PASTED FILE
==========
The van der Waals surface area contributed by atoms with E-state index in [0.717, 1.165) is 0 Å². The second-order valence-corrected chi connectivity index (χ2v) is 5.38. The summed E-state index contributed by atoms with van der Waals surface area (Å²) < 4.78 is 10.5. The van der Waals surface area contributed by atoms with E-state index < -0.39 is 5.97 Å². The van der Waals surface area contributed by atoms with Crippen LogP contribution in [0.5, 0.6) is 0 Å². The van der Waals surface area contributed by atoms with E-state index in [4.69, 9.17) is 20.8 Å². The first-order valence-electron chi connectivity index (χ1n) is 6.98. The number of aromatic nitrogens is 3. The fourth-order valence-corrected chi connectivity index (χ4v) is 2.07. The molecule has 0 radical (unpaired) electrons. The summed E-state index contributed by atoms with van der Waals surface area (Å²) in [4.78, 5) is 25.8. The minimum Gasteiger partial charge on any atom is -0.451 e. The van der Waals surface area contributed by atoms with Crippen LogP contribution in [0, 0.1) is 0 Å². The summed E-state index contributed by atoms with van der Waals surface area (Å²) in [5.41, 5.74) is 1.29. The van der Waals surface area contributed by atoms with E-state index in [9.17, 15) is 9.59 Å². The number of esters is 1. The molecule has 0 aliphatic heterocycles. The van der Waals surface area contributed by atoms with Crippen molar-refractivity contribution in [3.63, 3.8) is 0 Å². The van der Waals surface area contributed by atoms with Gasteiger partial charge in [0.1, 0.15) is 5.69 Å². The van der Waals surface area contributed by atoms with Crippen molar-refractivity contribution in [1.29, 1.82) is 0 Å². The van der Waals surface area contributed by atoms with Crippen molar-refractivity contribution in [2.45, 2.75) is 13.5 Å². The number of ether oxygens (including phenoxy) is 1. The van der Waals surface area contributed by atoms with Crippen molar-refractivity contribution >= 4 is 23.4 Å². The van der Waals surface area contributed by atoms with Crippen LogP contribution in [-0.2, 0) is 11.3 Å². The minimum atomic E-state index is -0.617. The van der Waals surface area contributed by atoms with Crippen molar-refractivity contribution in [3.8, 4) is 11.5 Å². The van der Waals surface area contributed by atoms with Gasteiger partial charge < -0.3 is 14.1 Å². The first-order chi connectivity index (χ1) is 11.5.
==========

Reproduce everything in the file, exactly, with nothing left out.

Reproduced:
The van der Waals surface area contributed by atoms with E-state index in [0.717, 1.165) is 0 Å². The second-order valence-corrected chi connectivity index (χ2v) is 5.38. The summed E-state index contributed by atoms with van der Waals surface area (Å²) < 4.78 is 10.5. The van der Waals surface area contributed by atoms with E-state index < -0.39 is 5.97 Å². The van der Waals surface area contributed by atoms with Crippen LogP contribution in [0.5, 0.6) is 0 Å². The van der Waals surface area contributed by atoms with E-state index in [4.69, 9.17) is 20.8 Å². The first-order valence-electron chi connectivity index (χ1n) is 6.98. The number of aromatic nitrogens is 3. The fourth-order valence-corrected chi connectivity index (χ4v) is 2.07. The molecule has 0 radical (unpaired) electrons. The summed E-state index contributed by atoms with van der Waals surface area (Å²) in [4.78, 5) is 25.8. The minimum Gasteiger partial charge on any atom is -0.451 e. The van der Waals surface area contributed by atoms with Crippen LogP contribution in [0, 0.1) is 0 Å². The summed E-state index contributed by atoms with van der Waals surface area (Å²) in [5.41, 5.74) is 1.29. The van der Waals surface area contributed by atoms with E-state index in [9.17, 15) is 9.59 Å². The number of esters is 1. The molecule has 0 aliphatic heterocycles. The van der Waals surface area contributed by atoms with Crippen molar-refractivity contribution in [3.63, 3.8) is 0 Å². The van der Waals surface area contributed by atoms with Gasteiger partial charge in [0.1, 0.15) is 5.69 Å². The van der Waals surface area contributed by atoms with Crippen molar-refractivity contribution in [1.29, 1.82) is 0 Å². The van der Waals surface area contributed by atoms with Crippen molar-refractivity contribution in [2.45, 2.75) is 13.5 Å². The number of ether oxygens (including phenoxy) is 1. The van der Waals surface area contributed by atoms with Crippen molar-refractivity contribution >= 4 is 23.4 Å². The van der Waals surface area contributed by atoms with Crippen LogP contribution in [-0.2, 0) is 11.3 Å². The minimum atomic E-state index is -0.617. The van der Waals surface area contributed by atoms with Crippen molar-refractivity contribution in [3.8, 4) is 11.5 Å². The van der Waals surface area contributed by atoms with Gasteiger partial charge < -0.3 is 14.1 Å². The first-order chi connectivity index (χ1) is 11.5.